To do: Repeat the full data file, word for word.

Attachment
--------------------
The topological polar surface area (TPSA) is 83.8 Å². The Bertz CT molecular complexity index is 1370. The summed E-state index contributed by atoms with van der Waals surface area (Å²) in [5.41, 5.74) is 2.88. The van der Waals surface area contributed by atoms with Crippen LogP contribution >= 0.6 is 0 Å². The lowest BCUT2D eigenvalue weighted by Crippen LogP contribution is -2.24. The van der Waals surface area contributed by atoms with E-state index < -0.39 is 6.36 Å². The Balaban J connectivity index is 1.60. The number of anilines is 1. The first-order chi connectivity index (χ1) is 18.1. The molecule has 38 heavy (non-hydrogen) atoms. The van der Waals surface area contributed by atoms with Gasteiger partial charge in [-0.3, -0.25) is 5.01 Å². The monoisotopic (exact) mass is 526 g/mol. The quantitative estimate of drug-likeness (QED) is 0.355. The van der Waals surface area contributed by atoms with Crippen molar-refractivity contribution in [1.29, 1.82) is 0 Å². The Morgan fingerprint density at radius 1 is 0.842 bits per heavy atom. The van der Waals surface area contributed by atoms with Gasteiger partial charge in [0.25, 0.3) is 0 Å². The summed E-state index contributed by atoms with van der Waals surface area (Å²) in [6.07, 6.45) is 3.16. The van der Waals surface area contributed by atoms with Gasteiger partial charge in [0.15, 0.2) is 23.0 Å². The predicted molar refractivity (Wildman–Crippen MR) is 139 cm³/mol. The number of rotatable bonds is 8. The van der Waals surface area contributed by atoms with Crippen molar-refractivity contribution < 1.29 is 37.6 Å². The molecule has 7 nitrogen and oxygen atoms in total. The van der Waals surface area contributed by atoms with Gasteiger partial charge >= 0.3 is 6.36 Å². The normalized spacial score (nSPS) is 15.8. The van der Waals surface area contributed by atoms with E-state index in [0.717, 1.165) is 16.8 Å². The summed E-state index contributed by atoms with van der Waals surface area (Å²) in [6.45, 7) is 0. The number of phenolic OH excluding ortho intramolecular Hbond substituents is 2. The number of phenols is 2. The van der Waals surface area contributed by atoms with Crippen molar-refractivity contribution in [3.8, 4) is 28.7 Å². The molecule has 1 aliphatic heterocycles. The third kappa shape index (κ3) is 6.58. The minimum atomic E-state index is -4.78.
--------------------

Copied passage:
The topological polar surface area (TPSA) is 83.8 Å². The Bertz CT molecular complexity index is 1370. The summed E-state index contributed by atoms with van der Waals surface area (Å²) in [5.41, 5.74) is 2.88. The van der Waals surface area contributed by atoms with Crippen LogP contribution >= 0.6 is 0 Å². The lowest BCUT2D eigenvalue weighted by Crippen LogP contribution is -2.24. The van der Waals surface area contributed by atoms with E-state index < -0.39 is 6.36 Å². The Balaban J connectivity index is 1.60. The number of anilines is 1. The first-order chi connectivity index (χ1) is 18.1. The molecule has 38 heavy (non-hydrogen) atoms. The van der Waals surface area contributed by atoms with Gasteiger partial charge in [-0.3, -0.25) is 5.01 Å². The monoisotopic (exact) mass is 526 g/mol. The quantitative estimate of drug-likeness (QED) is 0.355. The van der Waals surface area contributed by atoms with Crippen molar-refractivity contribution in [1.29, 1.82) is 0 Å². The Morgan fingerprint density at radius 1 is 0.842 bits per heavy atom. The van der Waals surface area contributed by atoms with Gasteiger partial charge in [0.25, 0.3) is 0 Å². The summed E-state index contributed by atoms with van der Waals surface area (Å²) in [6.07, 6.45) is 3.16. The van der Waals surface area contributed by atoms with Gasteiger partial charge in [0.15, 0.2) is 23.0 Å². The predicted molar refractivity (Wildman–Crippen MR) is 139 cm³/mol. The number of rotatable bonds is 8. The van der Waals surface area contributed by atoms with Crippen molar-refractivity contribution < 1.29 is 37.6 Å². The molecule has 7 nitrogen and oxygen atoms in total. The van der Waals surface area contributed by atoms with Gasteiger partial charge >= 0.3 is 6.36 Å². The normalized spacial score (nSPS) is 15.8. The van der Waals surface area contributed by atoms with E-state index in [0.717, 1.165) is 16.8 Å². The summed E-state index contributed by atoms with van der Waals surface area (Å²) in [6.45, 7) is 0. The number of phenolic OH excluding ortho intramolecular Hbond substituents is 2. The number of phenols is 2. The van der Waals surface area contributed by atoms with Crippen molar-refractivity contribution in [3.8, 4) is 28.7 Å². The molecule has 1 aliphatic heterocycles. The third kappa shape index (κ3) is 6.58. The minimum atomic E-state index is -4.78.